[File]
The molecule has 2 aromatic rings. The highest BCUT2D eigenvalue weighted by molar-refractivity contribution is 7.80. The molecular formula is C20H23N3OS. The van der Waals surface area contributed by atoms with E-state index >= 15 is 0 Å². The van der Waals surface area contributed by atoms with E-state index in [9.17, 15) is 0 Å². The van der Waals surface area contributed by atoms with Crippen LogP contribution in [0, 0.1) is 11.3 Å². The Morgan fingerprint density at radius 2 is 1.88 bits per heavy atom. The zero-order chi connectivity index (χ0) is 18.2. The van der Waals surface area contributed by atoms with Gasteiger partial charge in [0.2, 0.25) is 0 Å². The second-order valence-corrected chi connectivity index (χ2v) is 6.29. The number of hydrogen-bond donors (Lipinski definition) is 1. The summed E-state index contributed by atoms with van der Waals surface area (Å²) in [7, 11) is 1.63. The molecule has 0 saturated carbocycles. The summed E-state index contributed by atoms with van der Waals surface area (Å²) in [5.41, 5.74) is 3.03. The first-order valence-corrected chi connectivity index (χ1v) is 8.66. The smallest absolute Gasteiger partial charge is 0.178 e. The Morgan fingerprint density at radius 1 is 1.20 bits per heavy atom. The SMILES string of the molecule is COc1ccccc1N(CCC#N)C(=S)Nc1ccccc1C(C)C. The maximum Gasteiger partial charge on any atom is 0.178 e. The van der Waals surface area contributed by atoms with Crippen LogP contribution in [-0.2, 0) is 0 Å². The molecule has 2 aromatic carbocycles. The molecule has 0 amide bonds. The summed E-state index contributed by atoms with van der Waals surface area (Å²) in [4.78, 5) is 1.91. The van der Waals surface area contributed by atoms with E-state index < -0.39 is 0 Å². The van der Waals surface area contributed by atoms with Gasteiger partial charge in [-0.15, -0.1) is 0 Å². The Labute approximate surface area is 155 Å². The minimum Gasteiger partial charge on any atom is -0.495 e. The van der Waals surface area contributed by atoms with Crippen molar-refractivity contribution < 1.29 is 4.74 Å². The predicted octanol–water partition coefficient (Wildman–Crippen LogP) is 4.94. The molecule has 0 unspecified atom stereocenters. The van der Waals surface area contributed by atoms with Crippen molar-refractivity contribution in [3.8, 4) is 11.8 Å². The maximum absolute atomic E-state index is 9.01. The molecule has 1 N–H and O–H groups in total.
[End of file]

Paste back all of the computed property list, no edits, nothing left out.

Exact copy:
The molecule has 2 aromatic rings. The highest BCUT2D eigenvalue weighted by molar-refractivity contribution is 7.80. The molecular formula is C20H23N3OS. The van der Waals surface area contributed by atoms with E-state index >= 15 is 0 Å². The van der Waals surface area contributed by atoms with E-state index in [9.17, 15) is 0 Å². The van der Waals surface area contributed by atoms with Crippen LogP contribution in [0, 0.1) is 11.3 Å². The Morgan fingerprint density at radius 2 is 1.88 bits per heavy atom. The zero-order chi connectivity index (χ0) is 18.2. The van der Waals surface area contributed by atoms with Gasteiger partial charge in [0.2, 0.25) is 0 Å². The second-order valence-corrected chi connectivity index (χ2v) is 6.29. The number of hydrogen-bond donors (Lipinski definition) is 1. The summed E-state index contributed by atoms with van der Waals surface area (Å²) in [7, 11) is 1.63. The molecule has 0 saturated carbocycles. The summed E-state index contributed by atoms with van der Waals surface area (Å²) in [5.41, 5.74) is 3.03. The first-order valence-corrected chi connectivity index (χ1v) is 8.66. The smallest absolute Gasteiger partial charge is 0.178 e. The Morgan fingerprint density at radius 1 is 1.20 bits per heavy atom. The SMILES string of the molecule is COc1ccccc1N(CCC#N)C(=S)Nc1ccccc1C(C)C. The maximum Gasteiger partial charge on any atom is 0.178 e. The van der Waals surface area contributed by atoms with Crippen LogP contribution in [-0.2, 0) is 0 Å². The molecule has 2 aromatic carbocycles. The molecule has 0 amide bonds. The summed E-state index contributed by atoms with van der Waals surface area (Å²) in [4.78, 5) is 1.91. The van der Waals surface area contributed by atoms with E-state index < -0.39 is 0 Å². The van der Waals surface area contributed by atoms with Gasteiger partial charge in [-0.15, -0.1) is 0 Å². The Labute approximate surface area is 155 Å². The minimum Gasteiger partial charge on any atom is -0.495 e. The van der Waals surface area contributed by atoms with Crippen molar-refractivity contribution < 1.29 is 4.74 Å². The predicted octanol–water partition coefficient (Wildman–Crippen LogP) is 4.94. The molecule has 0 unspecified atom stereocenters. The van der Waals surface area contributed by atoms with Crippen molar-refractivity contribution in [3.8, 4) is 11.8 Å². The maximum absolute atomic E-state index is 9.01. The molecule has 1 N–H and O–H groups in total.